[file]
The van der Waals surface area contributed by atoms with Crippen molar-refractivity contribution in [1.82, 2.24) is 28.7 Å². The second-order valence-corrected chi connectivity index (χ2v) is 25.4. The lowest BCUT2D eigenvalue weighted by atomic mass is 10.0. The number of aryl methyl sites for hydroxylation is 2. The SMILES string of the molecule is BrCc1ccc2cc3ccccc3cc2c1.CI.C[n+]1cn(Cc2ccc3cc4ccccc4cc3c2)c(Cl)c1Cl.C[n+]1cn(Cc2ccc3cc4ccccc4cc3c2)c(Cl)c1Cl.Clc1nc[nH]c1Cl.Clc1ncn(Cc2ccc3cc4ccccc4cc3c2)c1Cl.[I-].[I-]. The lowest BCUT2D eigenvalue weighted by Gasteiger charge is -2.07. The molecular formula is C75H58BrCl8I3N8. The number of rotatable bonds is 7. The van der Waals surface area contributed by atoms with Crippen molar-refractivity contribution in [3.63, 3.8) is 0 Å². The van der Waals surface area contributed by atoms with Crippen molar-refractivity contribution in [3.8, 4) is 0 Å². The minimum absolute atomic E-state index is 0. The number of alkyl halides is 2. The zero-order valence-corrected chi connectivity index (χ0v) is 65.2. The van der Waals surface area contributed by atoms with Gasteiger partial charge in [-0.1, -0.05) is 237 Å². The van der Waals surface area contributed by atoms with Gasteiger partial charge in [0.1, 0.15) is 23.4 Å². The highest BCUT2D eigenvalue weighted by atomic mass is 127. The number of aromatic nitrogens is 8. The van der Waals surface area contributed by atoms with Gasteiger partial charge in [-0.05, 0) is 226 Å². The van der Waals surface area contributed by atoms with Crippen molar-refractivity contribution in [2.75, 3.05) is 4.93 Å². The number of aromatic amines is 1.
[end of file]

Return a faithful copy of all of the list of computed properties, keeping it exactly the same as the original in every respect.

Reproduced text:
The van der Waals surface area contributed by atoms with Crippen molar-refractivity contribution in [1.82, 2.24) is 28.7 Å². The second-order valence-corrected chi connectivity index (χ2v) is 25.4. The lowest BCUT2D eigenvalue weighted by atomic mass is 10.0. The number of aryl methyl sites for hydroxylation is 2. The SMILES string of the molecule is BrCc1ccc2cc3ccccc3cc2c1.CI.C[n+]1cn(Cc2ccc3cc4ccccc4cc3c2)c(Cl)c1Cl.C[n+]1cn(Cc2ccc3cc4ccccc4cc3c2)c(Cl)c1Cl.Clc1nc[nH]c1Cl.Clc1ncn(Cc2ccc3cc4ccccc4cc3c2)c1Cl.[I-].[I-]. The lowest BCUT2D eigenvalue weighted by Gasteiger charge is -2.07. The molecular formula is C75H58BrCl8I3N8. The number of rotatable bonds is 7. The van der Waals surface area contributed by atoms with Crippen molar-refractivity contribution in [3.63, 3.8) is 0 Å². The van der Waals surface area contributed by atoms with Crippen molar-refractivity contribution in [3.8, 4) is 0 Å². The minimum absolute atomic E-state index is 0. The number of alkyl halides is 2. The zero-order valence-corrected chi connectivity index (χ0v) is 65.2. The van der Waals surface area contributed by atoms with Gasteiger partial charge in [-0.1, -0.05) is 237 Å². The van der Waals surface area contributed by atoms with Gasteiger partial charge in [0.1, 0.15) is 23.4 Å². The highest BCUT2D eigenvalue weighted by atomic mass is 127. The number of aromatic nitrogens is 8. The van der Waals surface area contributed by atoms with Gasteiger partial charge in [-0.05, 0) is 226 Å². The van der Waals surface area contributed by atoms with Crippen molar-refractivity contribution in [2.75, 3.05) is 4.93 Å². The number of aromatic amines is 1.